He recalled off-duty fireman Mike Weinberg who rushed from golfing in Queens to rescue his sister, who was in one of the towers.
Weinberg died while his sister survived, Sottile said.
Sottile’s son, also a firefighter, was off-duty that day.
And while the former firefighters tell stories still fresh in their memories, tears are just below the surface. It’s evident that 18 years hasn’t been long enough to heal wounds.
“It’s even hard for me to come down here today,” Sottile said, his voice cracking with emotion.
“Came here to support these guys. They do a great job. I’ll stay for a while — see how I feel,” he said. Sottile sat along the railing, watching the service from the side.
“Amazing Grace.” That is Cuomo’s trigger.
“I hear that (song) and my eyes start to well up,” Cuomo said. “When I hear taps — again my eyes start to well up.”
Cuomo says “Amazing Grace” was played at every firefighter funeral he attended — all 167 of them.
“That’s why I wear the dark sunglasses when I come to these events,” he said. “So people don’t see. We’re supposed to be strong for everybody. But — we march on.”
Another Retired firefighter, Jerry Bresnan, talked about Wednesday’s remembrance.
“We as retirees in the fire department of the City of New York put this show on every year,” he said. “We cannot go through a day without thinking of the brothers we lost. I mean, with 343 men — it’s not an everyday situation.
“And we pay homage to those men, and their families, each and every year as we’ll never, ever forget,” Bresnan said.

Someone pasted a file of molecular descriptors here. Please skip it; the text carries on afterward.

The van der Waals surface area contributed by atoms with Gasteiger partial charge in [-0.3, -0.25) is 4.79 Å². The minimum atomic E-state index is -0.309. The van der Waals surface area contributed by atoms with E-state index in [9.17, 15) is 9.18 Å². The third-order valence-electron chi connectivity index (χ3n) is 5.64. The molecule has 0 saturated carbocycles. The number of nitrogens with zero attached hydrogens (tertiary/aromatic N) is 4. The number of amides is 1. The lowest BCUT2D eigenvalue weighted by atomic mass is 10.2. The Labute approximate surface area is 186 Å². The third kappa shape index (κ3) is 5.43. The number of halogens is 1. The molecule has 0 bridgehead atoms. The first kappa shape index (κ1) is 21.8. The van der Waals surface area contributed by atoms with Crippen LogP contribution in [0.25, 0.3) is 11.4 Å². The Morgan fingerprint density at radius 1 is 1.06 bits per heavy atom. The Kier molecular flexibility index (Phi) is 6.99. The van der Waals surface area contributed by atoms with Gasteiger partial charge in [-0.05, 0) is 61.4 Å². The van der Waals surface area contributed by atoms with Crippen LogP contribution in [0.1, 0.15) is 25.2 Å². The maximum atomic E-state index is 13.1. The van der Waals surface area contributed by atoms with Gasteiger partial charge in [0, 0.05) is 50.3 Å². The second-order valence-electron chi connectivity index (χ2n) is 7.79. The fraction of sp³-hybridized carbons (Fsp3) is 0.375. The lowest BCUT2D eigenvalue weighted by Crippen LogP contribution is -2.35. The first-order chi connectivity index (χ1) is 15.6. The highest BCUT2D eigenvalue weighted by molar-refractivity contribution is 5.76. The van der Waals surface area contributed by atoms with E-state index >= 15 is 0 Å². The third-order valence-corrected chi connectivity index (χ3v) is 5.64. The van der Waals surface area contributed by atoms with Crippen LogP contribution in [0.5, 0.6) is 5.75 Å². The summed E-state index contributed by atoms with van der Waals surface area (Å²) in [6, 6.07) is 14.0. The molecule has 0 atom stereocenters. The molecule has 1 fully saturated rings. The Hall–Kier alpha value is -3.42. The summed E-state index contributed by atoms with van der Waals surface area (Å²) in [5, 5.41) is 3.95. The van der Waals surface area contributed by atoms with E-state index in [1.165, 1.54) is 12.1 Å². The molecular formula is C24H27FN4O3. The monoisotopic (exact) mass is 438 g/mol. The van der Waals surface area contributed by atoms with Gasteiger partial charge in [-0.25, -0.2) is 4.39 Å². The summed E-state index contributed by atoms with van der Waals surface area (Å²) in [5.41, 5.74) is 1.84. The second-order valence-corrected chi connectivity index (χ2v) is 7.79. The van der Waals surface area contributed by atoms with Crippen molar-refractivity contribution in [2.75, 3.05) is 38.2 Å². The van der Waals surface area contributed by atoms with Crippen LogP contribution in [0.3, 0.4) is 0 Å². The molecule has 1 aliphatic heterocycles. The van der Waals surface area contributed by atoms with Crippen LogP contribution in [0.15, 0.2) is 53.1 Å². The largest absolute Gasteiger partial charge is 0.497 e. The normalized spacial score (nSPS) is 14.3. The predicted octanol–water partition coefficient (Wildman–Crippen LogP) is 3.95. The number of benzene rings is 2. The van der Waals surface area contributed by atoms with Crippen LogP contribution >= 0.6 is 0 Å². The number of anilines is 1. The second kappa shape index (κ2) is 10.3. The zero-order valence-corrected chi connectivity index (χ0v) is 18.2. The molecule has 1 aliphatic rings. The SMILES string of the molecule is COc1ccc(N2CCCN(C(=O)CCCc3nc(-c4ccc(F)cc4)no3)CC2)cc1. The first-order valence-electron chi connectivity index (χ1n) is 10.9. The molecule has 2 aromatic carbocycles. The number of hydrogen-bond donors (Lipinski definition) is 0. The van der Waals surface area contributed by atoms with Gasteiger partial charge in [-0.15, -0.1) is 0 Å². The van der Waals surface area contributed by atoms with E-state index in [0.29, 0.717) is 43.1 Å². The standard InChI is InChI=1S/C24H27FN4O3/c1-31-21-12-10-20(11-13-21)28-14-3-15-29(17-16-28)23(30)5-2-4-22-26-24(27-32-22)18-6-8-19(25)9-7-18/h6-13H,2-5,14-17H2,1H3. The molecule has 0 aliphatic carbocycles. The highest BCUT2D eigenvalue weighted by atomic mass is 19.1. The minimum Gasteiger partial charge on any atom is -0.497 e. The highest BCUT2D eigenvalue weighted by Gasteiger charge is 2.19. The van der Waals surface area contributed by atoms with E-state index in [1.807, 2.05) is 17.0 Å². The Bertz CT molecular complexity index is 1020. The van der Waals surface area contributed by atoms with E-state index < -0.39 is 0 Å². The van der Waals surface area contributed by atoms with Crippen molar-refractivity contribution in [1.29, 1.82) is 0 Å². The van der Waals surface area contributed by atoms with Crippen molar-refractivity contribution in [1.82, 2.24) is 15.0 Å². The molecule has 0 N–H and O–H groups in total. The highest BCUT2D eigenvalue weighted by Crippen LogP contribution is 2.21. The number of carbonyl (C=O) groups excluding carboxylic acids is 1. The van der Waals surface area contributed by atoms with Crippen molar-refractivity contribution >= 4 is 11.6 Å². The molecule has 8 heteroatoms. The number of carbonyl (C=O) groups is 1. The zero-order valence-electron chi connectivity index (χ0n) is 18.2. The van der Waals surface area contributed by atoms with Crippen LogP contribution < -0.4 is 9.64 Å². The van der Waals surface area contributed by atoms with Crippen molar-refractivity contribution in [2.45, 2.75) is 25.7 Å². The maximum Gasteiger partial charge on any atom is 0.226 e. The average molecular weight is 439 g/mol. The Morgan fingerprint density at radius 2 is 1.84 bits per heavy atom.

After Wednesday’s service, Cuomo recalled his role Sept. 11, 2001. He worked with EMS Battalion 17 in the Bronx:
It was a very hard day. I didn’t think I was ever going to make it home. And then it took a lieutenant from my battalion to actually come down to the scene and order me off the scene — to go home and spend time with my family. I just felt like I couldn’t leave.
We got down there and we were going through the rubble and going through the buildings and I can still hear all the security alarms going off in all the buildings.
Between that and the screaming and then all of a sudden there was an air of silence. And then we heard as we’re going towards Building 7, we heard people screaming: Get out! Get out! Get out! It’s coming down! It’s coming down!
I just didn’t think I was going to make it. And then it came down. We were all covered in dust. And what seemed to be an eternity — which I find out later wasn’t. It was maybe 10, 12 minutes of the dust blowing by you and the cloud kept moving.
And I thought: Is this it? Am I gone? And then people started moving. Everyone was gray. There was no colors. Like everything was in black-and-white.
Looking to the future, Cuomo said: “But now the game’s up to the young guys. And when I say my prayers, I just hope that their life — that they don’t have to ever go through what I did.”
“The Washington Heights riots,” he continued. “The first World Trade Center bombing. All of these things that I experienced — I hope that no emergency medical personnel from New York City ever has to go through that ever again.”